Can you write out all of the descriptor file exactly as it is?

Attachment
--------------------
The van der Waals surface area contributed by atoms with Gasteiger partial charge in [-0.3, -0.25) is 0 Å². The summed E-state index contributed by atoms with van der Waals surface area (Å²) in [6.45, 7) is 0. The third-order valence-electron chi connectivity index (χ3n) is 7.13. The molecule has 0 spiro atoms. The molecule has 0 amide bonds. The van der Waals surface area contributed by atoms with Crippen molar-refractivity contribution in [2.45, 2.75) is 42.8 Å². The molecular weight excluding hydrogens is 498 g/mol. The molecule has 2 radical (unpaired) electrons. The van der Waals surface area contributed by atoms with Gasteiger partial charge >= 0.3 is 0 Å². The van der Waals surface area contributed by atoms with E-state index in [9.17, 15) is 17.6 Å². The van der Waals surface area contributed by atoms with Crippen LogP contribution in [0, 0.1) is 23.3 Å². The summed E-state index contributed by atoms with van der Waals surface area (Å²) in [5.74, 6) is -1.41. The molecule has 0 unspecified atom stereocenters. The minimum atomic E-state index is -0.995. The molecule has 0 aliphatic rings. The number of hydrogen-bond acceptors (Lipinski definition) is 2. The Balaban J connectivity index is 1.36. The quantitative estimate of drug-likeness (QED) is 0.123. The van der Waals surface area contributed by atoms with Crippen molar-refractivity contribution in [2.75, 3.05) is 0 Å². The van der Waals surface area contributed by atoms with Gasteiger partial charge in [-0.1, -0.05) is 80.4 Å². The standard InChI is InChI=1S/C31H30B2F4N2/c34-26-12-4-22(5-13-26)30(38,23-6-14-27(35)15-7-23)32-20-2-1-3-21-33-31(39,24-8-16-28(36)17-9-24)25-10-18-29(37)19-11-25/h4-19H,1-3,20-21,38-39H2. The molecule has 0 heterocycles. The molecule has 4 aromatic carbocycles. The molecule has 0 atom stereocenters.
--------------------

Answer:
The van der Waals surface area contributed by atoms with Gasteiger partial charge in [-0.3, -0.25) is 0 Å². The summed E-state index contributed by atoms with van der Waals surface area (Å²) in [6.45, 7) is 0. The third-order valence-electron chi connectivity index (χ3n) is 7.13. The molecule has 0 spiro atoms. The molecule has 0 amide bonds. The van der Waals surface area contributed by atoms with Crippen molar-refractivity contribution in [2.45, 2.75) is 42.8 Å². The molecular weight excluding hydrogens is 498 g/mol. The molecule has 2 radical (unpaired) electrons. The van der Waals surface area contributed by atoms with Gasteiger partial charge >= 0.3 is 0 Å². The van der Waals surface area contributed by atoms with E-state index in [9.17, 15) is 17.6 Å². The van der Waals surface area contributed by atoms with Crippen LogP contribution in [0, 0.1) is 23.3 Å². The summed E-state index contributed by atoms with van der Waals surface area (Å²) in [5.74, 6) is -1.41. The molecule has 0 unspecified atom stereocenters. The minimum atomic E-state index is -0.995. The molecule has 0 aliphatic rings. The number of hydrogen-bond acceptors (Lipinski definition) is 2. The Balaban J connectivity index is 1.36. The quantitative estimate of drug-likeness (QED) is 0.123. The van der Waals surface area contributed by atoms with Crippen molar-refractivity contribution in [2.75, 3.05) is 0 Å². The van der Waals surface area contributed by atoms with Gasteiger partial charge in [-0.1, -0.05) is 80.4 Å². The standard InChI is InChI=1S/C31H30B2F4N2/c34-26-12-4-22(5-13-26)30(38,23-6-14-27(35)15-7-23)32-20-2-1-3-21-33-31(39,24-8-16-28(36)17-9-24)25-10-18-29(37)19-11-25/h4-19H,1-3,20-21,38-39H2. The molecule has 0 heterocycles. The molecule has 4 aromatic carbocycles. The molecule has 0 atom stereocenters.